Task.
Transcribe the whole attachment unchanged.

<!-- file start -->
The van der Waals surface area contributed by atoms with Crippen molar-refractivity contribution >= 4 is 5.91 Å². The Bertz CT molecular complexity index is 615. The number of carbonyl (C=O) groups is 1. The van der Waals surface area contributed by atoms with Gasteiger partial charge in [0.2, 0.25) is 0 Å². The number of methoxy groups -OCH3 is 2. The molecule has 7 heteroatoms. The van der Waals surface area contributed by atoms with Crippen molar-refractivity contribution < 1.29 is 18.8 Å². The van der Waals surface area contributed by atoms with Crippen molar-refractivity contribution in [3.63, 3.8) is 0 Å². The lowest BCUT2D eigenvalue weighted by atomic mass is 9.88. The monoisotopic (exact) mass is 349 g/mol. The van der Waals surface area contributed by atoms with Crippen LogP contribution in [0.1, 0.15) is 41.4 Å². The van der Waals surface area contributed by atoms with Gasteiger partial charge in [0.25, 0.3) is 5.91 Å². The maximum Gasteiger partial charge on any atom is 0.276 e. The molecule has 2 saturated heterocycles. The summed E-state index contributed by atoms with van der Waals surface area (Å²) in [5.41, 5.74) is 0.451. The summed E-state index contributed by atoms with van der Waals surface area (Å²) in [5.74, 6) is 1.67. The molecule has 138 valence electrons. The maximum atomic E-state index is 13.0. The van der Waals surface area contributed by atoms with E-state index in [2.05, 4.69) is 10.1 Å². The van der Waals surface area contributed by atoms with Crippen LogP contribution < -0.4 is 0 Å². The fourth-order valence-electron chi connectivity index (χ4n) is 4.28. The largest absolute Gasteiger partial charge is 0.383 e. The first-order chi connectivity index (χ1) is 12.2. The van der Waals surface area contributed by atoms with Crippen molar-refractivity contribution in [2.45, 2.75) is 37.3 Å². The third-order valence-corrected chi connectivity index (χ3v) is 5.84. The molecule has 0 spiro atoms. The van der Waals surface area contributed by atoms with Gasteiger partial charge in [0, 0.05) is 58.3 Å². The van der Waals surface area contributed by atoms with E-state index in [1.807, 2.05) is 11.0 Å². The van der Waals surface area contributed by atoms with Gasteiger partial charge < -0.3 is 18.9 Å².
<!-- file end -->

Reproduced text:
The van der Waals surface area contributed by atoms with Crippen molar-refractivity contribution >= 4 is 5.91 Å². The Bertz CT molecular complexity index is 615. The number of carbonyl (C=O) groups is 1. The van der Waals surface area contributed by atoms with Gasteiger partial charge in [0.2, 0.25) is 0 Å². The number of methoxy groups -OCH3 is 2. The molecule has 7 heteroatoms. The van der Waals surface area contributed by atoms with Crippen molar-refractivity contribution < 1.29 is 18.8 Å². The van der Waals surface area contributed by atoms with Crippen molar-refractivity contribution in [3.63, 3.8) is 0 Å². The lowest BCUT2D eigenvalue weighted by atomic mass is 9.88. The monoisotopic (exact) mass is 349 g/mol. The van der Waals surface area contributed by atoms with Crippen LogP contribution in [0.1, 0.15) is 41.4 Å². The van der Waals surface area contributed by atoms with Gasteiger partial charge in [0.25, 0.3) is 5.91 Å². The maximum Gasteiger partial charge on any atom is 0.276 e. The molecule has 2 saturated heterocycles. The summed E-state index contributed by atoms with van der Waals surface area (Å²) in [5.41, 5.74) is 0.451. The summed E-state index contributed by atoms with van der Waals surface area (Å²) in [5.74, 6) is 1.67. The molecule has 138 valence electrons. The maximum atomic E-state index is 13.0. The van der Waals surface area contributed by atoms with E-state index in [2.05, 4.69) is 10.1 Å². The van der Waals surface area contributed by atoms with Crippen LogP contribution < -0.4 is 0 Å². The fourth-order valence-electron chi connectivity index (χ4n) is 4.28. The largest absolute Gasteiger partial charge is 0.383 e. The first-order chi connectivity index (χ1) is 12.2. The van der Waals surface area contributed by atoms with Crippen molar-refractivity contribution in [2.45, 2.75) is 37.3 Å². The third-order valence-corrected chi connectivity index (χ3v) is 5.84. The molecule has 0 spiro atoms. The van der Waals surface area contributed by atoms with Gasteiger partial charge in [0, 0.05) is 58.3 Å². The van der Waals surface area contributed by atoms with E-state index in [1.807, 2.05) is 11.0 Å². The van der Waals surface area contributed by atoms with Gasteiger partial charge < -0.3 is 18.9 Å².